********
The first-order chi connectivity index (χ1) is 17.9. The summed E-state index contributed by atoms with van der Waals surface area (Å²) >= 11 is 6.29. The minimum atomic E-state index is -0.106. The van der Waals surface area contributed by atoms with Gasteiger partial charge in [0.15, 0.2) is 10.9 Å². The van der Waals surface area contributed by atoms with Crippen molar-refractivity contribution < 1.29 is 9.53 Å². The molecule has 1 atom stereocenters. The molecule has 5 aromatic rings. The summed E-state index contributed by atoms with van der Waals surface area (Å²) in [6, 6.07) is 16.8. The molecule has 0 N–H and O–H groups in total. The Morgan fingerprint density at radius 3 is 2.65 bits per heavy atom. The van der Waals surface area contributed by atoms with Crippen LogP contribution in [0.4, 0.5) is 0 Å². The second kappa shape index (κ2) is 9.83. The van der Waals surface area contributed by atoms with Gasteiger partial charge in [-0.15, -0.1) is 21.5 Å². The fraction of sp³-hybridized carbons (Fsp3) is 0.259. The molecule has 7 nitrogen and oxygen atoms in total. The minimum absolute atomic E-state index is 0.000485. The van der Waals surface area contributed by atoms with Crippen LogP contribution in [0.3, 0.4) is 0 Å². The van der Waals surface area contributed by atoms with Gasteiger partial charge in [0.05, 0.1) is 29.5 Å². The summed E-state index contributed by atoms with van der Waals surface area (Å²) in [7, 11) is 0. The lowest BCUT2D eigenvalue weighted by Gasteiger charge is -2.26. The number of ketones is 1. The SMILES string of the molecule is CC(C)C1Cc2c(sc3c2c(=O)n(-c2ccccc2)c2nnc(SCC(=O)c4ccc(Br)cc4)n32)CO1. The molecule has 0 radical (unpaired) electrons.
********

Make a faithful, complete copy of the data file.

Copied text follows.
The first-order chi connectivity index (χ1) is 17.9. The summed E-state index contributed by atoms with van der Waals surface area (Å²) >= 11 is 6.29. The minimum atomic E-state index is -0.106. The van der Waals surface area contributed by atoms with Gasteiger partial charge in [0.15, 0.2) is 10.9 Å². The van der Waals surface area contributed by atoms with Crippen molar-refractivity contribution < 1.29 is 9.53 Å². The molecule has 1 atom stereocenters. The molecule has 5 aromatic rings. The summed E-state index contributed by atoms with van der Waals surface area (Å²) in [6, 6.07) is 16.8. The molecule has 0 N–H and O–H groups in total. The Morgan fingerprint density at radius 3 is 2.65 bits per heavy atom. The van der Waals surface area contributed by atoms with Crippen LogP contribution in [0.4, 0.5) is 0 Å². The second kappa shape index (κ2) is 9.83. The van der Waals surface area contributed by atoms with Gasteiger partial charge in [-0.15, -0.1) is 21.5 Å². The fraction of sp³-hybridized carbons (Fsp3) is 0.259. The molecule has 7 nitrogen and oxygen atoms in total. The minimum absolute atomic E-state index is 0.000485. The van der Waals surface area contributed by atoms with Crippen LogP contribution in [0.3, 0.4) is 0 Å². The van der Waals surface area contributed by atoms with Gasteiger partial charge in [0.05, 0.1) is 29.5 Å². The summed E-state index contributed by atoms with van der Waals surface area (Å²) in [7, 11) is 0. The lowest BCUT2D eigenvalue weighted by Gasteiger charge is -2.26. The number of ketones is 1. The SMILES string of the molecule is CC(C)C1Cc2c(sc3c2c(=O)n(-c2ccccc2)c2nnc(SCC(=O)c4ccc(Br)cc4)n32)CO1. The molecule has 0 radical (unpaired) electrons.